5

That's a question about Ethereum, a system that's notoriously difficult to accept payments with due to some incredibly bad design decisions. Ethereum has operational costs for making new addresses which make this sort of poor engineering attractive. We have no need to do anything ridiculous like that to try to distinguish payments, we can just make a new ...


5

This is normal. Here you can see a chart of average transacted value every day: https://blockchair.com/bitcoin/charts/average-transaction-amount-btc There are 2 things that contribute to this: The very large transactions skewing the numbers. This becomes more apparent if you take a look at the median transaction values, which are around the 0.02-0.03 BTC ...


4

The scriptPubKey is the script as it is placed in the transaction output. The redeemScript (P2SH only) is the script pushed as the last scriptSig item. In P2SH scripts, the scriptPubKey is equal to OP_HASH160 <Hash160(redeemScript)> OP_EQUAL. The witness script (P2WSH only) is the script in the last witness stack position. The witness program is ...


4

The transaction digest alone would take around 2 days of non-stop work: http://www.righto.com/2014/09/mining-bitcoin-with-pencil-and-paper.html That's before you even start the 32-byte multiplication required to compute an ECDSA signature. It might be humanly possible if the UTXO you are spending does not require a signature. An "anyone-can-spend" ...


4

The Bitcoin transaction fee depends on : The size of the transaction The current feerate The transaction fee in $ depends in addition on the price of a bitcoin in dollar. Simply put, the size of the transaction basically depends on the number of time you received bitcoins in the past (if you want to send 350$ the transaction size will be higher if you ...


4

Since the very beginning. Transactions have had the nLockTime field since Bitcoin 0.1.0.


4

Eventually all messages are put in a sequence. The key word is "eventually". Let's say there are two users A and B trying to spend a transaction at the same time. A's transaction reaches Node1 and B's transaction reaches Node2. Both nodes include the two different transactions in a block and are able to mine the block using those transactions. Further, ...


4

What would happen if me and my friend broadcast transaction with same input at the same time to a different nodes ? Some network nodes will have your transaction in their mempool, while other will have your friend's one. If your transaction is really basic (no batch, not signaling RBF, not spending another unconfirmed transaction) then (unmodified [*]) ...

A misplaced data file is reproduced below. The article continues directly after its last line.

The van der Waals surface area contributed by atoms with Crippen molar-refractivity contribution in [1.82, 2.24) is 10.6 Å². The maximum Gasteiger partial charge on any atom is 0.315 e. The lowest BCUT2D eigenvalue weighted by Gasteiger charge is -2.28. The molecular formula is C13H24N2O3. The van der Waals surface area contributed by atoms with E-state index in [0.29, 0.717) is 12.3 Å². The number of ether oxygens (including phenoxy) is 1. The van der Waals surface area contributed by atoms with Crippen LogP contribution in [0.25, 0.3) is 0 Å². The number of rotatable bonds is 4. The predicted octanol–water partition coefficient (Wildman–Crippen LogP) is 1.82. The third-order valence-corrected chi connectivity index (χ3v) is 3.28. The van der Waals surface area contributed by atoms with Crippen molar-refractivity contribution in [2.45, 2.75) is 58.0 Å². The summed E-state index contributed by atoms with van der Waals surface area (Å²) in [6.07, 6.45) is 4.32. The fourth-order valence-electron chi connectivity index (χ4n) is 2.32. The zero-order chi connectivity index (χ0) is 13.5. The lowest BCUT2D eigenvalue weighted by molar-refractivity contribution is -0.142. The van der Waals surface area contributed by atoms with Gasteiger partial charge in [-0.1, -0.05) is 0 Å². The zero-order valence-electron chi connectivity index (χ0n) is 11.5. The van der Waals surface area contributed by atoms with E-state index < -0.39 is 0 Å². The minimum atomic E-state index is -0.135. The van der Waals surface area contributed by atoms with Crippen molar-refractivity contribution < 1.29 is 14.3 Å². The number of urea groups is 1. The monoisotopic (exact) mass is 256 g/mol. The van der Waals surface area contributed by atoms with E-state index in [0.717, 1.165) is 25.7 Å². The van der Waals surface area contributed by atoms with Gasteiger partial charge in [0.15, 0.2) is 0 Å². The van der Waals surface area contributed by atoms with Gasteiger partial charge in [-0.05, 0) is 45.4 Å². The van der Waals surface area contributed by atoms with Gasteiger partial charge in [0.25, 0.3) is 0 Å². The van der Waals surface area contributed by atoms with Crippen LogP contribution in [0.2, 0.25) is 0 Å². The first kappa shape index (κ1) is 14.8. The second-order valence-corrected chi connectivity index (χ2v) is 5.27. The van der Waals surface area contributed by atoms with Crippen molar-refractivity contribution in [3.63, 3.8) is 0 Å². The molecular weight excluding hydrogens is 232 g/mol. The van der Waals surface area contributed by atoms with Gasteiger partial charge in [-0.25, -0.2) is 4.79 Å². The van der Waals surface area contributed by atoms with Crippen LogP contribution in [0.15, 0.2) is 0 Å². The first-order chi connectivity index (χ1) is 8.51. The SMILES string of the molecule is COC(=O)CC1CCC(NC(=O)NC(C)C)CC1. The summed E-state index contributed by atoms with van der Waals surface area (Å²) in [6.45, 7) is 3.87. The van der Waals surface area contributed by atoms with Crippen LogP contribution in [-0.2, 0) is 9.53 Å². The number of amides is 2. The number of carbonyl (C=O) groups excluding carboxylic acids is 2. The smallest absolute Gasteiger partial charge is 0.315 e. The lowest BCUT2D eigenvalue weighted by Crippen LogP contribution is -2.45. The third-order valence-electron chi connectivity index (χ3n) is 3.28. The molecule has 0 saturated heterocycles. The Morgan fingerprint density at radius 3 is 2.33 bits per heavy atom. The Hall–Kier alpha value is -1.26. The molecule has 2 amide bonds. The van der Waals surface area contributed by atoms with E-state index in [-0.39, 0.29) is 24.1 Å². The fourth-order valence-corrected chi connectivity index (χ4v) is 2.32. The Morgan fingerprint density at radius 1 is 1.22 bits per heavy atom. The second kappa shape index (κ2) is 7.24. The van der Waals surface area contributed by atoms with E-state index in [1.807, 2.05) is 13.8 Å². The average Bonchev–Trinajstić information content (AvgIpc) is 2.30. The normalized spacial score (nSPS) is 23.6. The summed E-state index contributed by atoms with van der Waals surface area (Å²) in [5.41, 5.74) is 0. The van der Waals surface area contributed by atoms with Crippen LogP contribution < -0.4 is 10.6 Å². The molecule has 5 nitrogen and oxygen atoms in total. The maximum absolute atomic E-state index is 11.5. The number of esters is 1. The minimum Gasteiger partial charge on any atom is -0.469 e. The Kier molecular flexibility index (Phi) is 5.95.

4

Can it safely be said that the first input in the inputs of the transaction is the sender's? No, no such ordering exists. Transactions consume UTXOs as inputs, and create new UTXOs as outputs. A transaction can have multiple inputs from one person, or inputs from multiple people. In some cases, more than one person can own an input. So there isn't really ...


4

If you create a raw transaction yourself, then that is the raw transaction. Whatever you put in it is exactly what the transaction will be, in the same order. There are some conventions around output ordering. Some software will randomly permute the outputs; other software uses BIP69 which specifies a deterministic ordering. There is however no requirement ...


4

Blocks do not contain transcation ids at all, they contain the full transactions themselves. If you are using the getblock rpc and seeing txids, that's just because showing the details of all of the transactions is extremely verbose, so only the txids are output. You can see the full transaction details of a block by setting the second argument to 2.


4

This cannot happen. Every block contains at least a "coinbase" transaction that distributes the subsidy and fees to the block's miners. Blocks without coinbase are invalid, even if the subsidy were 0.


4

As @chytrik already described, address reuse does not solve your problem for UTXO-based coins, each transaction output must be individually referenced regardless. When your users deposit into your site, you want to give them separate addresses, so that you can track whose internal balance should be credited. After that, the funds are in your custody, though. ...


4

It is the position of your txo in the outputs array of the transaction that created it. You can see that this transaction created 2 outputs and that your output is the first one (0). This index is also sometimes refer to as vout.


4

The Bitcoin network uses the blockchain to form consensus on the journal of transactions. The blocks commit the network to a specific order of events and guarantee propagation. Blocks are found roughly every ten minutes and are limited to 4,000,000 weight units (or 1,000,000 vbytes). Said blockweight limit and cadence of blocks are what limits network's ...